Well, Active Noise Control has been around for quite some time and there's a lot of applications developed based on those principles.
Apparently you cannot effectively cancel out one source if the main source and the cancelling source do not coincide in space. This, of course, has practical limitations, but it also depends on the wavelengths of interest. When the wavelength is quite big, you can achieve destructive interference in larger areas. If the distance between the two sources happens to be well shorter than half a wavelength, then if you consider omnidirectional radiation, then they will always maintain their phase relationship, which means that you could effectively cancel the main source quite effectively. Of course, this has a limited frequency range and as already mentioned it depends on the wavelength and the distance between the two sources.
Now, considering the fact that you have in mind using only one speaker which will be very far from some of the sources means that the frequency range for which you could achieve attenuation would be quite small. In addition to that, this would produce an increase in pressure in other positions. This is what makes active noise control on three dimensional systems (such as rooms) quite impractical. If you could introduce loudspeakers in each desk, then you could possibly achieve attenuation on a quite large area for some low frequencies. This would end up being a quite complex system though.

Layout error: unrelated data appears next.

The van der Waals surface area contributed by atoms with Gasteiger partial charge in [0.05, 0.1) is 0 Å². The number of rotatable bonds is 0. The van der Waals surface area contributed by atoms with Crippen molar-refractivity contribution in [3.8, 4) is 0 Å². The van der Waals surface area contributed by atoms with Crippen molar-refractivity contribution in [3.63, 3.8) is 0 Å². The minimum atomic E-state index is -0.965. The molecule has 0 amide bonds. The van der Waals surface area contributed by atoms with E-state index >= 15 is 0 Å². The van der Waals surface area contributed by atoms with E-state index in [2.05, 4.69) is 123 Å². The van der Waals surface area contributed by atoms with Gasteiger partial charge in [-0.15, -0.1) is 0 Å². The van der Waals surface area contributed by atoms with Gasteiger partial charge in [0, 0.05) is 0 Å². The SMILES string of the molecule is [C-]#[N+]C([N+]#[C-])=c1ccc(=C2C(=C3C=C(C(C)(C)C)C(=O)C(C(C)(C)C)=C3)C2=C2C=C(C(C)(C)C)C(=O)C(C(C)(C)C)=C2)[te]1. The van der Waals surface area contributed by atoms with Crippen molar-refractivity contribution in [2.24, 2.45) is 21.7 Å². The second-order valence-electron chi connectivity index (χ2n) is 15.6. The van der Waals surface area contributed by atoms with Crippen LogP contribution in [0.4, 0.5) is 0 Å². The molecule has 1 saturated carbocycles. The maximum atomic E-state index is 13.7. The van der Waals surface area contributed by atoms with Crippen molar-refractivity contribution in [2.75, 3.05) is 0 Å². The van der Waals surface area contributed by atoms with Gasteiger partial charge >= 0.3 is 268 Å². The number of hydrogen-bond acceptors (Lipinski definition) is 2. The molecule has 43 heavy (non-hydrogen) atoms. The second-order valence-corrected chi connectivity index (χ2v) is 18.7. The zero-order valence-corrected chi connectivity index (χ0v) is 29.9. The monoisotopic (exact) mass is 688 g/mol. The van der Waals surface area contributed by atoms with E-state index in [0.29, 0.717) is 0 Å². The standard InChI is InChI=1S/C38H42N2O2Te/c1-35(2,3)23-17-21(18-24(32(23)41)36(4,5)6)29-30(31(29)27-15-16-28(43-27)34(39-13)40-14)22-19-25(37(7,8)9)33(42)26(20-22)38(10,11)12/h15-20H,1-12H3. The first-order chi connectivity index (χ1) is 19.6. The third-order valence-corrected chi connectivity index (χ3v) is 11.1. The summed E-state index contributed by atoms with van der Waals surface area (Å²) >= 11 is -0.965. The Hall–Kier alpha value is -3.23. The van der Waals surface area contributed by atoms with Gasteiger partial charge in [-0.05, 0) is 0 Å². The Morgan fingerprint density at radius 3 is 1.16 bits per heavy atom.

In addition to that, you would have to consider the fact that lowering low-frequency noise could potentially increase speech intelligibility, increasing the annoyance of other people talking!
I strongly apologize for not providing in-text references. If you are interested in learning more about Active Noise Control you can start with the Active Control of Noise and Vibration books by Hansen and regarding annoyance from increased speech intelligibility, you can find more information in the Effects of Noise Reduction on Speech Intelligibility, Perceived Listening Effort, and Personal Preference in Hearing-Impaired Listeners article by Brons et al. and the Effects of Interior Aircraft Noise on Speech Intelligibility and Annoyoance paper by Pearsons and Bennett.